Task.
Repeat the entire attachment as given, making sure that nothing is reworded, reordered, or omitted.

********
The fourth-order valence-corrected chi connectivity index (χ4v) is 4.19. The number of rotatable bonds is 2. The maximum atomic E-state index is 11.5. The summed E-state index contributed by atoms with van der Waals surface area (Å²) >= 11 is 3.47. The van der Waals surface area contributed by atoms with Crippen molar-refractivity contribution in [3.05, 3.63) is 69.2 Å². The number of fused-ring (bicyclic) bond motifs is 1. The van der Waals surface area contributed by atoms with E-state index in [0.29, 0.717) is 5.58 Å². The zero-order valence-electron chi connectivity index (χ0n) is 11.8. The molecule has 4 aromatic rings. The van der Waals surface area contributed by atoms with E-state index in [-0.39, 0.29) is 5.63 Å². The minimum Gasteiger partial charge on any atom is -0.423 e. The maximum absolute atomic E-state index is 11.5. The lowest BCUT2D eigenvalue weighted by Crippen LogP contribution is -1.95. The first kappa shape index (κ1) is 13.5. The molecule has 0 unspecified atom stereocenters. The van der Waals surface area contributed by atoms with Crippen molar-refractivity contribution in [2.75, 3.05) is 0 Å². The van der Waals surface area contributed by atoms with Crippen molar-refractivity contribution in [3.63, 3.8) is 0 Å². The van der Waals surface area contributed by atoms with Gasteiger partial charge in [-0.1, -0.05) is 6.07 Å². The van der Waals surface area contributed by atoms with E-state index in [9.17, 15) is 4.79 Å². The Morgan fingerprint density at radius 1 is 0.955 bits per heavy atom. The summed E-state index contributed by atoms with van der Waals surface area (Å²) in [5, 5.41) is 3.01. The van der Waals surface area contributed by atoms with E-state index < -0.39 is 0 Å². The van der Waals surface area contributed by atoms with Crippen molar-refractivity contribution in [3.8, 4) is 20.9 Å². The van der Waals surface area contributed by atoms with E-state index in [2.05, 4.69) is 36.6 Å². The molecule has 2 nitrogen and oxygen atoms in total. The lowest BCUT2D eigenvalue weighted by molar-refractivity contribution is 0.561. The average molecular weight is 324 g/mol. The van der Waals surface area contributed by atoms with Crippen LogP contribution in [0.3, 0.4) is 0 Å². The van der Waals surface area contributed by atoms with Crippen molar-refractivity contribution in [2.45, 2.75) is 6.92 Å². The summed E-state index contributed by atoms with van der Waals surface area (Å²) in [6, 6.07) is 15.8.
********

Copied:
The fourth-order valence-corrected chi connectivity index (χ4v) is 4.19. The number of rotatable bonds is 2. The maximum atomic E-state index is 11.5. The summed E-state index contributed by atoms with van der Waals surface area (Å²) >= 11 is 3.47. The van der Waals surface area contributed by atoms with Crippen molar-refractivity contribution in [3.05, 3.63) is 69.2 Å². The number of fused-ring (bicyclic) bond motifs is 1. The van der Waals surface area contributed by atoms with E-state index in [0.29, 0.717) is 5.58 Å². The zero-order valence-electron chi connectivity index (χ0n) is 11.8. The molecule has 4 aromatic rings. The van der Waals surface area contributed by atoms with E-state index in [-0.39, 0.29) is 5.63 Å². The minimum Gasteiger partial charge on any atom is -0.423 e. The maximum absolute atomic E-state index is 11.5. The lowest BCUT2D eigenvalue weighted by Crippen LogP contribution is -1.95. The first kappa shape index (κ1) is 13.5. The molecule has 0 unspecified atom stereocenters. The van der Waals surface area contributed by atoms with Crippen molar-refractivity contribution in [2.75, 3.05) is 0 Å². The van der Waals surface area contributed by atoms with Crippen molar-refractivity contribution in [3.63, 3.8) is 0 Å². The van der Waals surface area contributed by atoms with Gasteiger partial charge in [-0.1, -0.05) is 6.07 Å². The van der Waals surface area contributed by atoms with E-state index in [9.17, 15) is 4.79 Å². The Morgan fingerprint density at radius 1 is 0.955 bits per heavy atom. The summed E-state index contributed by atoms with van der Waals surface area (Å²) in [5, 5.41) is 3.01. The van der Waals surface area contributed by atoms with E-state index < -0.39 is 0 Å². The van der Waals surface area contributed by atoms with Crippen molar-refractivity contribution in [3.8, 4) is 20.9 Å². The van der Waals surface area contributed by atoms with E-state index in [2.05, 4.69) is 36.6 Å². The molecule has 2 nitrogen and oxygen atoms in total. The lowest BCUT2D eigenvalue weighted by molar-refractivity contribution is 0.561. The average molecular weight is 324 g/mol. The van der Waals surface area contributed by atoms with Crippen LogP contribution in [0.3, 0.4) is 0 Å². The van der Waals surface area contributed by atoms with Crippen molar-refractivity contribution in [2.45, 2.75) is 6.92 Å². The summed E-state index contributed by atoms with van der Waals surface area (Å²) in [6, 6.07) is 15.8.